The Toronto International Film Festival announced its initial wave of 2014 premieres and galas this morning and it features some familiar awards titles, some big stars and some unexpected studio titles. Among the major studio films, David Dobkin's "The Judge" with Robert Downey Jr. and Antoine Fuqua's "The Equalizer" each received gala slots and should premiere over the festival's opening weekend. Other announced galas so far include Bennett Miller's acclaimed "Foxcatcher," which debuted at Cannes, and Mike Binder's "Black and White" starring Kevin Costner, Octavia Spencer and Anthony Mackie. Toronto has also scheduled special gala screenings for David Cronenberg's "Map to the Stars" with Julianne Moore and Robert Pattinson, François Ozon's "The New Girlfriend," Ed Zwick's "Pawn Sacrifice" with Tobey Maguire, Lone Scherfig's "The Riot Club," Jean-Marc Vallée's "Wild," Olivier Nakache and Eric Toledano's "Samba" and Shawn Levy's "This is Where I Leave You »
- Gregory Ellwood
The 58th BFI London Festival is to open on October 8 with the European premiere of Second World War codebreaking drama The Imitation Game.
Cumberbatch, Knightley and director Morten Tyldum are expected to attend the premiere at the Odeon Leicester Square, with simultaneous screenings due to take place at cinemas across the UK.
Clare Stewart, BFI London Film Festival director, said: “Featuring extraordinary performances from the British talent in front of the camera and vividly directed by Morten Tyldum, The Imitation Game does cinematic justice to Alan Turing’s vision, determination and personal »
- firstname.lastname@example.org (Andreas Wiseman)
The film will open the 58th BFI London Film Festival on Wednesday, October 8.
The Imitation Game will be in theaters on November 21st in the Us; UK cinemas on November 14.
In The Imitation Game, Benedict Cumberbatch stars as Alan Turing, the genius British mathematician, logician, cryptologist and computer scientist who led the charge to crack the German Enigma Code that helped the Allies win WWII.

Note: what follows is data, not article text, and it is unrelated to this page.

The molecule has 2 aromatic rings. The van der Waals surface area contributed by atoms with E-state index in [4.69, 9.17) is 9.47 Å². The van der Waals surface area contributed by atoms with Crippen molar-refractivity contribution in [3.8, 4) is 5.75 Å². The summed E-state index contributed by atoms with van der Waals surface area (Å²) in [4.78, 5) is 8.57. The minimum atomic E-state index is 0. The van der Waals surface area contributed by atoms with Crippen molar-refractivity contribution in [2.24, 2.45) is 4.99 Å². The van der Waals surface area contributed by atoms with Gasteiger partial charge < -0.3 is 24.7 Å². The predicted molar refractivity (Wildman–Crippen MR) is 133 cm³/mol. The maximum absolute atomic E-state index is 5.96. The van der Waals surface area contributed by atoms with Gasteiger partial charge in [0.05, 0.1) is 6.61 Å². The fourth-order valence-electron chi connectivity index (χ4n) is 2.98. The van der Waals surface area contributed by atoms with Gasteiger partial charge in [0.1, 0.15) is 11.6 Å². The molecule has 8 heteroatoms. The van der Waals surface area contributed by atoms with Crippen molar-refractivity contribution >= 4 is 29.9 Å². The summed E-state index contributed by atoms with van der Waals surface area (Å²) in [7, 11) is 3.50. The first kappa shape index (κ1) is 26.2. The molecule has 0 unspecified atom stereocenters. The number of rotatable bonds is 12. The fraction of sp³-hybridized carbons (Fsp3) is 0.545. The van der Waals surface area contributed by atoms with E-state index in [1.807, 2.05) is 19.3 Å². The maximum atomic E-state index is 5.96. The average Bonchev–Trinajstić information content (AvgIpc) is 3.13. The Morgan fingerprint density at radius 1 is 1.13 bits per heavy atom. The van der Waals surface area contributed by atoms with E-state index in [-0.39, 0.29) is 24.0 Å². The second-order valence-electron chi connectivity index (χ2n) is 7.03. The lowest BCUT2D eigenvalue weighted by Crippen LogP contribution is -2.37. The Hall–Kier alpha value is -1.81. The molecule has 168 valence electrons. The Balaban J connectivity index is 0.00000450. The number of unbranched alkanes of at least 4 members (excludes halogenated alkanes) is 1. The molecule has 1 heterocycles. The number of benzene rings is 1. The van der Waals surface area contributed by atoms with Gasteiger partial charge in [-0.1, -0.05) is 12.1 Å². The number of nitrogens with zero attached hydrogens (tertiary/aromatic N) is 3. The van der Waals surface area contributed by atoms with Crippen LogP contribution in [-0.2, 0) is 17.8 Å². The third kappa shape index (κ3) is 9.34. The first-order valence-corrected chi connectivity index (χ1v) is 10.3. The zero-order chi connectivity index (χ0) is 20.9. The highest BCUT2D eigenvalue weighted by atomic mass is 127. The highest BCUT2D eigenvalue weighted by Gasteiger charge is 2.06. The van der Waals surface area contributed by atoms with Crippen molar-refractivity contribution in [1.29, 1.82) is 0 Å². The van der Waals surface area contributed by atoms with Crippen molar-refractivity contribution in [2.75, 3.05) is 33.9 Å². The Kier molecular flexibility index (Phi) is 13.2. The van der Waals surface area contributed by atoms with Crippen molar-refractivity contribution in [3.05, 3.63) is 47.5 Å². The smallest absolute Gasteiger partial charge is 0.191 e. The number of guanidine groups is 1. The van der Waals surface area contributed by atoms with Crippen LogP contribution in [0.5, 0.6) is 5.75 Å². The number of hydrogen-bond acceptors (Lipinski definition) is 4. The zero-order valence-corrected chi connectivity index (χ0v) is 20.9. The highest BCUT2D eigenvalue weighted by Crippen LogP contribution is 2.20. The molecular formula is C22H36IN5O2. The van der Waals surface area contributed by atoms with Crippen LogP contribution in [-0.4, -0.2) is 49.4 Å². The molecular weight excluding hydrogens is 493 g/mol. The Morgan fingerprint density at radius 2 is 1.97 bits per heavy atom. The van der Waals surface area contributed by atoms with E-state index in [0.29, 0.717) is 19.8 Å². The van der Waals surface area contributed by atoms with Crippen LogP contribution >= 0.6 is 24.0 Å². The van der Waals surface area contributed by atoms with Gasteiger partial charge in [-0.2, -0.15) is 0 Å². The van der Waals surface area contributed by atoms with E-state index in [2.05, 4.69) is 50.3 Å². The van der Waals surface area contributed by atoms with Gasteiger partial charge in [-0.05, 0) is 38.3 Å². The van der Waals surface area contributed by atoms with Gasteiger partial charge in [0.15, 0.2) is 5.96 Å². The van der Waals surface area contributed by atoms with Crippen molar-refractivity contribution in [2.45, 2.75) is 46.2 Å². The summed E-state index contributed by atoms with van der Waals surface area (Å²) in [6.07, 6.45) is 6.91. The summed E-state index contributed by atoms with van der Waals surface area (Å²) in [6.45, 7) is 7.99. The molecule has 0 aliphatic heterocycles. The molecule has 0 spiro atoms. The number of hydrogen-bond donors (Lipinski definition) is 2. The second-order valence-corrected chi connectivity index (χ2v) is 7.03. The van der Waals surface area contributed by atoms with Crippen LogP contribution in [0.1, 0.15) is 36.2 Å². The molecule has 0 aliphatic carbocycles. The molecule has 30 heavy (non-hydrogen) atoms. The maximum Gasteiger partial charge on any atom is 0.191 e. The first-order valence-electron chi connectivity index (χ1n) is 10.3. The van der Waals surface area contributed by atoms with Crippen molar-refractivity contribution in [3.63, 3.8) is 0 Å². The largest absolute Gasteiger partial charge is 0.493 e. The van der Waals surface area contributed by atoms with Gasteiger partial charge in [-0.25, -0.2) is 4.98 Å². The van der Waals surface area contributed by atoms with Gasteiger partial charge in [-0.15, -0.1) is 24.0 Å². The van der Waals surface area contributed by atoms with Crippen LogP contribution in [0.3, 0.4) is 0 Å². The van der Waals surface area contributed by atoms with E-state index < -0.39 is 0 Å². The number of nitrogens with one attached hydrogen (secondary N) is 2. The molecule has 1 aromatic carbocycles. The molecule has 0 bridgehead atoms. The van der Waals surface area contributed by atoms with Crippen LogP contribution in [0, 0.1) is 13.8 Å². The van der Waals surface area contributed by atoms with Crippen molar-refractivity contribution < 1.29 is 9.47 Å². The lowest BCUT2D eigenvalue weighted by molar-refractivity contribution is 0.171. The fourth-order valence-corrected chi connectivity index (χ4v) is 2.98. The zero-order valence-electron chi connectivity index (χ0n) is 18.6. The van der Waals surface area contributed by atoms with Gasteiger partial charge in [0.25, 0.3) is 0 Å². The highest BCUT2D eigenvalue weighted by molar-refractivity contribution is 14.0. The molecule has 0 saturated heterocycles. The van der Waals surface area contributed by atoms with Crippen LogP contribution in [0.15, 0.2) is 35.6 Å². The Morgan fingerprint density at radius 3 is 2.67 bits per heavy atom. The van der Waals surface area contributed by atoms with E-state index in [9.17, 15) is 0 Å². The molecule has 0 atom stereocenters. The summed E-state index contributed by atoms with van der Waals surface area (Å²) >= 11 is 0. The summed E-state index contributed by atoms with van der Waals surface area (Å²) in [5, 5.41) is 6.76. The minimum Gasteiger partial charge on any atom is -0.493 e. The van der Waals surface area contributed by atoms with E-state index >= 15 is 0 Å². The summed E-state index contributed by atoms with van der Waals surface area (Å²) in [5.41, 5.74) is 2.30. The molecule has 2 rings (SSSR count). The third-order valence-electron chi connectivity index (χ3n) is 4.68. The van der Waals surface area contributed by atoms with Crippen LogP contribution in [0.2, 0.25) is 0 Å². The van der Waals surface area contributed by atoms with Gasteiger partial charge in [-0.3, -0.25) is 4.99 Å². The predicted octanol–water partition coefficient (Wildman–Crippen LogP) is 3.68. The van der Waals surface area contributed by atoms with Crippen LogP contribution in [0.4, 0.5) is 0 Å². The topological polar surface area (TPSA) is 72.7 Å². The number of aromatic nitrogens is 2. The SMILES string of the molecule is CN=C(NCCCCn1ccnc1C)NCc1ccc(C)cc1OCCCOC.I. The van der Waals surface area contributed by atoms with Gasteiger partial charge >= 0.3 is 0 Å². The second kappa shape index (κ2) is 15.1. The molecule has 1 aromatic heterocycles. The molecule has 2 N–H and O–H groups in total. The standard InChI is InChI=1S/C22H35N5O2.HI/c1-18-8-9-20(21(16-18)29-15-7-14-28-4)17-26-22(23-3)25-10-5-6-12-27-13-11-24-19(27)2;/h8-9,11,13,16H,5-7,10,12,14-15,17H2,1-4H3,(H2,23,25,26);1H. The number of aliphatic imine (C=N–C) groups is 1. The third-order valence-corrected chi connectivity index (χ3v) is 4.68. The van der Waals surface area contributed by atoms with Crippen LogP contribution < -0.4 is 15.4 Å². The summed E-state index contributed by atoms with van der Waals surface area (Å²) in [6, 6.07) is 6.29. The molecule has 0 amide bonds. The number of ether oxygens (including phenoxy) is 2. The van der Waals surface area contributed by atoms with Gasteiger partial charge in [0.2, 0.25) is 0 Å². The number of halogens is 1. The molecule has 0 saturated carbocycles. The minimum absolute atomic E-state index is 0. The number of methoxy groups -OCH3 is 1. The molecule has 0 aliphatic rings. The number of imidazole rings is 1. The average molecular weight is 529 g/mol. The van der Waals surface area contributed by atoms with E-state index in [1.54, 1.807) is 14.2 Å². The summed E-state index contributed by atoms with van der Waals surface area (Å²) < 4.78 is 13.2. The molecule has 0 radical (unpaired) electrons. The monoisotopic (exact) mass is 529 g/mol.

Turing went on to assist with the development of computers at the University of Manchester after the war, but was prosecuted by the UK government in 1952 for homosexual acts which the country deemed illegal.
Behind-the-camera talent »
- Michelle McCue
The Duchess of Cambridge got an insight into her family history when she met a woman who worked alongside her grandmother at a World War II code-breaking center. On Wednesday, Kate, 32, was at Bletchley Park, the secret wartime spy base brought to life in the movie Enigma starring Kate Winslet. The base's historic huts where the code breakers worked have been renovated to look like they did 70 years ago. And Kate looked the part. She dressed in a 1940s-style navy pencil skirt and cream outfit by Alexander McQueen and sapphire and diamond earrings that once belonged to her late mother-in-law, »
- Simon Perry
Morten Tyldum directed the film from Graham Moore’s script, based on Andrew Hodges’ biography “Alan Turing: The Enigma” about the British mathematician and cryptographer who played a key role in cracking the Nazi party’s Enigma code during World War II.
FilmNation is handling international rights at Cannes.
The acquisition deal was negotiated by Al Munteanu for SquareOne Entertainment and by FilmNation Entertainment.
- Dave McNary
It wouldn't be the worst thing in the world to have that nice Dougray Scott round, you'd think. You could chat about how things went so wrong for him at the end of Mission: Impossible II and where he keeps his Enigma machine. He’d probably bring a cake. Only, well, not so much in his new home invasione film Tiger House.According to The Hollywood Reporter, Scott is jetting out to Cape Town to join a Brit thriller that sees Kaya Scodelario’s injured gymnast face off against a bunch of home invaders. The former Skins actress will attempt to save her boyfriend from the armed gang who have taken him and his family captive. There's no role announced for the once-nearly-Wolverine, but he'll play someone "badass" according to word from the film's camp.Ill Manors’ Ed Skrein is also aboard the film, which has a first-look still of »
Director: Morten Tyldum
Writer: Graham Moore
U.S. Distributor: The Weinstein Co.
This is Norwegian director Morten Tyldum’s highly anticipated follow-up to his international breakout success, 2011’s Headhunters. We’re happy to see him back with another dose of twisty suspense. If the film sounds familiar it’s because there was a 2001 film called Enigma, directed by Michael Apted that was, very loosely, based on the same mathematician. We’re certain Tyldum’s will usurp a superior status, especially considering the numbingly busy Benedict Cumberbatch is headlining.
Gist: English mathematician and logician, Alan Turing, helps crack the Enigma code during World War II.
Release Date: The Weinstein Co. were so confident about the title that they just grabbed it for a cool 7 million. Expect a nice, fat premiere slot at »
- Nicholas Bell
13 items from 2014